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Post-Divorce Custody and Child Support Modification

Representing the former husband.  The parties were married for 22 years.   At the time of the divorce and in all proceedings thereafter, Father was represented by Attorney Gabriel. The parties had four children.  The Father was ordered to pay a substantial amount of weekly child support to the Mother.  A permanent alimony waiver was negotiated through the divorce action, whereby Mother received an additional sum from the Father’s share of the proceeds from the sale of the martial home and forever waived alimony.  After the divorce, Father filed a modification seeking a change in custody of two of the parties’ four children.   The matter went to trial. Father was successful and his child support obligation was reduced.   Thereafter, Father filed a second complaint for modification seeking custody of the parties’ two youngest children.  The matter proceeded to trial.  Father’ complaint for modification was successful. Father’s child support obligation was terminated and Mother was ordered to pay child support to Father.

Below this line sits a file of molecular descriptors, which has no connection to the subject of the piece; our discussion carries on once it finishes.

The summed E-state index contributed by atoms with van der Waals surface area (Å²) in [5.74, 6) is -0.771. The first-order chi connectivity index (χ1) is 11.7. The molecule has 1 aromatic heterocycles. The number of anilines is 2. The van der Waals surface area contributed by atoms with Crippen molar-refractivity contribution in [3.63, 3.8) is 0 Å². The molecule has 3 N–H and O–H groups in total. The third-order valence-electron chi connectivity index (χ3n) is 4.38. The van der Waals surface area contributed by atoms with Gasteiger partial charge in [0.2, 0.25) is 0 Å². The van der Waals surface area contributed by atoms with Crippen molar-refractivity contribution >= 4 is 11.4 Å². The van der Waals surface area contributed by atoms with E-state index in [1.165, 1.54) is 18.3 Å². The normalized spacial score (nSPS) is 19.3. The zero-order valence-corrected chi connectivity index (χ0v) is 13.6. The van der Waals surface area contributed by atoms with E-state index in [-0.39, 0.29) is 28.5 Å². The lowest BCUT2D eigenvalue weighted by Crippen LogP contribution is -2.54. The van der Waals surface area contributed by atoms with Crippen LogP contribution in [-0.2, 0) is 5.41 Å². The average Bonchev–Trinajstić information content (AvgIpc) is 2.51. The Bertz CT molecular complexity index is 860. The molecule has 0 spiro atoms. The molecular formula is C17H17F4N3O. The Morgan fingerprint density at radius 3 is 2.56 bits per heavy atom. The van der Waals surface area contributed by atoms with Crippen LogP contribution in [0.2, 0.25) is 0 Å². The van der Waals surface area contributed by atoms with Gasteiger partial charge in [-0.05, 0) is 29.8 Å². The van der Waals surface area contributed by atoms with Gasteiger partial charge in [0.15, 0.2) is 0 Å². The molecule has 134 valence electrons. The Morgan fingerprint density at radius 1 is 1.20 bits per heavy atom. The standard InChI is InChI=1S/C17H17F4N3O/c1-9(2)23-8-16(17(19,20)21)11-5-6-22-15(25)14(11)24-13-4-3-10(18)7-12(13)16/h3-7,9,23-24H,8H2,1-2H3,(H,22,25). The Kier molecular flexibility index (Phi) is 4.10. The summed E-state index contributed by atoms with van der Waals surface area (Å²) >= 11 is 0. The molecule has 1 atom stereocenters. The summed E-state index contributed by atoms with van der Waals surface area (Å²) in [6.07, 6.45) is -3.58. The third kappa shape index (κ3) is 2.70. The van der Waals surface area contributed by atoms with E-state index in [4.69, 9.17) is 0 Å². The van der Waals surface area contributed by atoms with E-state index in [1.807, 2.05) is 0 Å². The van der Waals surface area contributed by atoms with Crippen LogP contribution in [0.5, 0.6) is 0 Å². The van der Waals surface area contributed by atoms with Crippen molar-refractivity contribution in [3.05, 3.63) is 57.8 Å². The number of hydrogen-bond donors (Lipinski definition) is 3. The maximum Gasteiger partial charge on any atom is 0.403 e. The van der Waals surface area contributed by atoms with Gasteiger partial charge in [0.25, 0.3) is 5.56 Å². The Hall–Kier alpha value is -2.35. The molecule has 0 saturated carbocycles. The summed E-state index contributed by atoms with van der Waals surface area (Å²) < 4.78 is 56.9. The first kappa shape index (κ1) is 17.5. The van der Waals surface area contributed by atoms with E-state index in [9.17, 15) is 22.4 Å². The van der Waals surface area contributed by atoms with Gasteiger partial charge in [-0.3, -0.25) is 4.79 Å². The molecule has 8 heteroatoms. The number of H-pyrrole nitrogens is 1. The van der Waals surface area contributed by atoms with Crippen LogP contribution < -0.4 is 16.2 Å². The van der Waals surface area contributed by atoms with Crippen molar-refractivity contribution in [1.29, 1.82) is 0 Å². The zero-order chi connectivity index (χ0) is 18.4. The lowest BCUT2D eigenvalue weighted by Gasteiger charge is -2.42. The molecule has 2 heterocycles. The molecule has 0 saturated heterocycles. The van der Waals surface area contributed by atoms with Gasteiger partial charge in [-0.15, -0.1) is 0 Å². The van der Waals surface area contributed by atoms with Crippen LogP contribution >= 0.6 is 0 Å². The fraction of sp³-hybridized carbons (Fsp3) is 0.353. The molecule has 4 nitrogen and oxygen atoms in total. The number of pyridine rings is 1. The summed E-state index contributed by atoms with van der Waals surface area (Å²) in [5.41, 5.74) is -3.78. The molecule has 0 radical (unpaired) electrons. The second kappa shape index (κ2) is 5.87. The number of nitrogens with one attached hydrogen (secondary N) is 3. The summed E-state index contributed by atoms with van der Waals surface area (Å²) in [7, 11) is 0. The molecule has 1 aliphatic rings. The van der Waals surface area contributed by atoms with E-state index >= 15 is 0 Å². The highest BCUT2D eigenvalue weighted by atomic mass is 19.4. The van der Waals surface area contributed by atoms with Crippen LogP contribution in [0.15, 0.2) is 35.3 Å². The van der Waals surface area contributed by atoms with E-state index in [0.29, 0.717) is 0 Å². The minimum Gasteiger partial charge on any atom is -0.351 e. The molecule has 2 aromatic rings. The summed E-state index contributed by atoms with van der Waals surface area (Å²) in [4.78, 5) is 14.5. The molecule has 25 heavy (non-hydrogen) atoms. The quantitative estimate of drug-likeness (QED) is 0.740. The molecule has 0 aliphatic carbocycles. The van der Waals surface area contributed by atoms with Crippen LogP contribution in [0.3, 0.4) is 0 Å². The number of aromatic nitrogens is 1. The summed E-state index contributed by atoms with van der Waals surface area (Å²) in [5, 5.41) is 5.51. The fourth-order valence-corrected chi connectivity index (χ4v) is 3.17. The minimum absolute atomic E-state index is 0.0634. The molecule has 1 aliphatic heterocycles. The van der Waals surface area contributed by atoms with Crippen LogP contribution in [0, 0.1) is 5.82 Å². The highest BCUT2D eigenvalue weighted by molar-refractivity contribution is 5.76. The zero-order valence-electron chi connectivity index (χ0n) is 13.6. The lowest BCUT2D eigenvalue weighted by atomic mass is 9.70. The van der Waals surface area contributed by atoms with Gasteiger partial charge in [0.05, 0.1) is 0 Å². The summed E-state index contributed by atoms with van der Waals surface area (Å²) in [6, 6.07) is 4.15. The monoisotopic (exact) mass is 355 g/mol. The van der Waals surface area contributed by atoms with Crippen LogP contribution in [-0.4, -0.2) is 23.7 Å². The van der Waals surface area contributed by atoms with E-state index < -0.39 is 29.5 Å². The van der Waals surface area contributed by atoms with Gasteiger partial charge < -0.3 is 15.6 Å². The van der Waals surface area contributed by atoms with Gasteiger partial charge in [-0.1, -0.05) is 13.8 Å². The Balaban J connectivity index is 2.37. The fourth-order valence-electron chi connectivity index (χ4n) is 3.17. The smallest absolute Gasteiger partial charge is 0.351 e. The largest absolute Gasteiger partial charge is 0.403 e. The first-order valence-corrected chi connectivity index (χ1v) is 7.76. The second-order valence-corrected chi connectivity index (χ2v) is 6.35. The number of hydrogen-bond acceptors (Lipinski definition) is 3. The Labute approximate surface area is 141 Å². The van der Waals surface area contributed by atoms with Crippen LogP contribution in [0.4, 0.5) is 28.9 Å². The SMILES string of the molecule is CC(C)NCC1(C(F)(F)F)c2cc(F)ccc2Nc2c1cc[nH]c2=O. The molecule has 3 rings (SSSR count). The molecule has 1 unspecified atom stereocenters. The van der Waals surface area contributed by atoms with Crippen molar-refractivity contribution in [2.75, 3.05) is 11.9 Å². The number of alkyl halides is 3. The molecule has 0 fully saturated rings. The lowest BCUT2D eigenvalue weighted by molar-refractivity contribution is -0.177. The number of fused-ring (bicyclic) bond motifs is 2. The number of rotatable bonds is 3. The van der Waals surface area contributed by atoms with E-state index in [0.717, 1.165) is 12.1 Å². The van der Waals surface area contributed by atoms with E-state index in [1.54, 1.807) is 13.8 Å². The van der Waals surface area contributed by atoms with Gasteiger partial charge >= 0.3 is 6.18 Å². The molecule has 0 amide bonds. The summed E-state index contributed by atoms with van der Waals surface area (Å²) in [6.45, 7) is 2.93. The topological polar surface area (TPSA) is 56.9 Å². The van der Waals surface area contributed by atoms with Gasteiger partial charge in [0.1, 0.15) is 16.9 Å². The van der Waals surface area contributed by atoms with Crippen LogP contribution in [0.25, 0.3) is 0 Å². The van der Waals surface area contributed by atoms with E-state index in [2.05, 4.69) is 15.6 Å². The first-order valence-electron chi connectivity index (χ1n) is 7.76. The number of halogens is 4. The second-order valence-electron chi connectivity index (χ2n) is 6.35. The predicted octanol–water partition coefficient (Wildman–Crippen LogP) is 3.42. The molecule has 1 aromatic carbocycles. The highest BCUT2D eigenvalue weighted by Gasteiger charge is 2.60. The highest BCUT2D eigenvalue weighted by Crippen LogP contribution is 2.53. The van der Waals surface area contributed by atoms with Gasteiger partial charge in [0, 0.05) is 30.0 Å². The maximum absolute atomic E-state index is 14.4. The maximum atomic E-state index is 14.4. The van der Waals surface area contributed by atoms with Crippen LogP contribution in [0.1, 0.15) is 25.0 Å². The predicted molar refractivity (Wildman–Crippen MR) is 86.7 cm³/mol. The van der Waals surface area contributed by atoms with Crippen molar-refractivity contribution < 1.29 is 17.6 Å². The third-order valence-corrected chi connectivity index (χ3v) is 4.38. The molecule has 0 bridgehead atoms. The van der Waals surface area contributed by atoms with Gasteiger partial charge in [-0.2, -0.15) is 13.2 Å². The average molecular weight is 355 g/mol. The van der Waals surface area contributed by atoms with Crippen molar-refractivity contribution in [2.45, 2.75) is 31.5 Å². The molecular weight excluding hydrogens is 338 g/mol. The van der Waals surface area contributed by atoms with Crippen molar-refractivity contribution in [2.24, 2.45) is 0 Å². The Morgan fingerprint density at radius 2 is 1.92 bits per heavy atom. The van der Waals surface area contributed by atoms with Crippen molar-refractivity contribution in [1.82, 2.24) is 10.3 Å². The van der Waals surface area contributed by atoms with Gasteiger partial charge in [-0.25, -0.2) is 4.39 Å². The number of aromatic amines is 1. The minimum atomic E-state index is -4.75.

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How do courts determine if relocation of a child to another state during a divorce is acceptable?

In situations where a custodial parent wishes to relocate with a child, the court will determine whether child custody relocation is in the best interests of the child. While a parent is free to relocate out of state themselves without the child or with the permission of the other parent to take the child, the state of Massachusetts requires a judge ruling regarding relocation contested by a parent. Depending on the current custody agreement, the judge has two different processes for determining if relocation is in the child’s best interest. For joint or shared custody the judge will take into account the following: Whether or not the quality of the child’s life will be improved and if the child will endure similar benefits as the parent from the move. Adverse effects of altering visitation schedule and the extent to which the child’s relationship to the non-moving parent will be compromised. How the child’s emotional, physical, or developmental needs will be impacted by moving or not moving. If there is a way to create a new visitation order to allow the non-relocating parent to maintain a close and enduring bond with the child. In the event a parent with primary custody is requesting relocation, the judge will apply what is known as the “real advantage” standard as the child’s well-being is more closely intertwined with the parent’s welfare in these situations. In this case, the judge will examine evidence of economic benefits, availability of extended family, and the desire to relocate